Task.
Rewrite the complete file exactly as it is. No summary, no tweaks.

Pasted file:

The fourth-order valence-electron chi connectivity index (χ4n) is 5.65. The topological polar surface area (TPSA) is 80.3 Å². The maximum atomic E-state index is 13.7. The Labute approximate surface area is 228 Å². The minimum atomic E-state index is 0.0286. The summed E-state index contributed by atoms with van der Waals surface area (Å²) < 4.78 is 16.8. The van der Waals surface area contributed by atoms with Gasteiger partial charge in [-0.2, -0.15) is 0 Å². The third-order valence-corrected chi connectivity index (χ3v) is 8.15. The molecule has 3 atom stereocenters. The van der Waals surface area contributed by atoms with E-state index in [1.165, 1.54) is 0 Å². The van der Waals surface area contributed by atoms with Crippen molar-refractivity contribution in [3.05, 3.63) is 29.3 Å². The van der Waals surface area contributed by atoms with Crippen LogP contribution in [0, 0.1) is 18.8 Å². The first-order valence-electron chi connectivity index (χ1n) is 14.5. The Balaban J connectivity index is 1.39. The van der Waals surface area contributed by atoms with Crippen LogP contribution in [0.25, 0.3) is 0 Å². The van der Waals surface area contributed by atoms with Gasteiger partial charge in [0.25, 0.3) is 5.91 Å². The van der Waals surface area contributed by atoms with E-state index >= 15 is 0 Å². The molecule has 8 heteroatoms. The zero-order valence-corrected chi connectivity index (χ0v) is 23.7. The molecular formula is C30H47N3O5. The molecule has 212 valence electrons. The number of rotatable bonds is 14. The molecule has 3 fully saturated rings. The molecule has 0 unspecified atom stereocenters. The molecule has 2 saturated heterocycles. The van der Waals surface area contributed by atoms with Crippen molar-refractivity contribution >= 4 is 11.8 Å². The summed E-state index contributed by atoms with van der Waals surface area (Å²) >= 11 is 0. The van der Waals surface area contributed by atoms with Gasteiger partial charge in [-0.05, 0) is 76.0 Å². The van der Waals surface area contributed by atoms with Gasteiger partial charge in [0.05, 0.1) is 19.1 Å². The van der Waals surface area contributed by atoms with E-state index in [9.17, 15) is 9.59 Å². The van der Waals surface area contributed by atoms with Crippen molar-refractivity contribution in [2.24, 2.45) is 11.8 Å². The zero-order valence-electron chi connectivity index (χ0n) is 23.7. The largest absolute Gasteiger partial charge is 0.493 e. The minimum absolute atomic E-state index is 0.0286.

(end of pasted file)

The fourth-order valence-electron chi connectivity index (χ4n) is 5.65. The topological polar surface area (TPSA) is 80.3 Å². The maximum atomic E-state index is 13.7. The Labute approximate surface area is 228 Å². The minimum atomic E-state index is 0.0286. The summed E-state index contributed by atoms with van der Waals surface area (Å²) < 4.78 is 16.8. The van der Waals surface area contributed by atoms with Gasteiger partial charge in [-0.2, -0.15) is 0 Å². The third-order valence-corrected chi connectivity index (χ3v) is 8.15. The molecule has 3 atom stereocenters. The van der Waals surface area contributed by atoms with E-state index in [1.165, 1.54) is 0 Å². The van der Waals surface area contributed by atoms with Crippen molar-refractivity contribution in [3.05, 3.63) is 29.3 Å². The van der Waals surface area contributed by atoms with Crippen LogP contribution in [0, 0.1) is 18.8 Å². The first-order valence-electron chi connectivity index (χ1n) is 14.5. The Balaban J connectivity index is 1.39. The van der Waals surface area contributed by atoms with Crippen LogP contribution in [0.25, 0.3) is 0 Å². The van der Waals surface area contributed by atoms with Gasteiger partial charge in [0.25, 0.3) is 5.91 Å². The van der Waals surface area contributed by atoms with E-state index >= 15 is 0 Å². The molecule has 8 heteroatoms. The zero-order valence-corrected chi connectivity index (χ0v) is 23.7. The molecular formula is C30H47N3O5. The molecule has 212 valence electrons. The number of rotatable bonds is 14. The molecule has 3 fully saturated rings. The molecule has 0 unspecified atom stereocenters. The molecule has 2 saturated heterocycles. The van der Waals surface area contributed by atoms with Crippen molar-refractivity contribution >= 4 is 11.8 Å². The summed E-state index contributed by atoms with van der Waals surface area (Å²) >= 11 is 0. The van der Waals surface area contributed by atoms with Gasteiger partial charge in [-0.05, 0) is 76.0 Å². The van der Waals surface area contributed by atoms with Gasteiger partial charge in [0.05, 0.1) is 19.1 Å². The van der Waals surface area contributed by atoms with E-state index in [9.17, 15) is 9.59 Å². The van der Waals surface area contributed by atoms with Crippen molar-refractivity contribution in [2.24, 2.45) is 11.8 Å². The zero-order valence-electron chi connectivity index (χ0n) is 23.7. The largest absolute Gasteiger partial charge is 0.493 e. The minimum absolute atomic E-state index is 0.0286.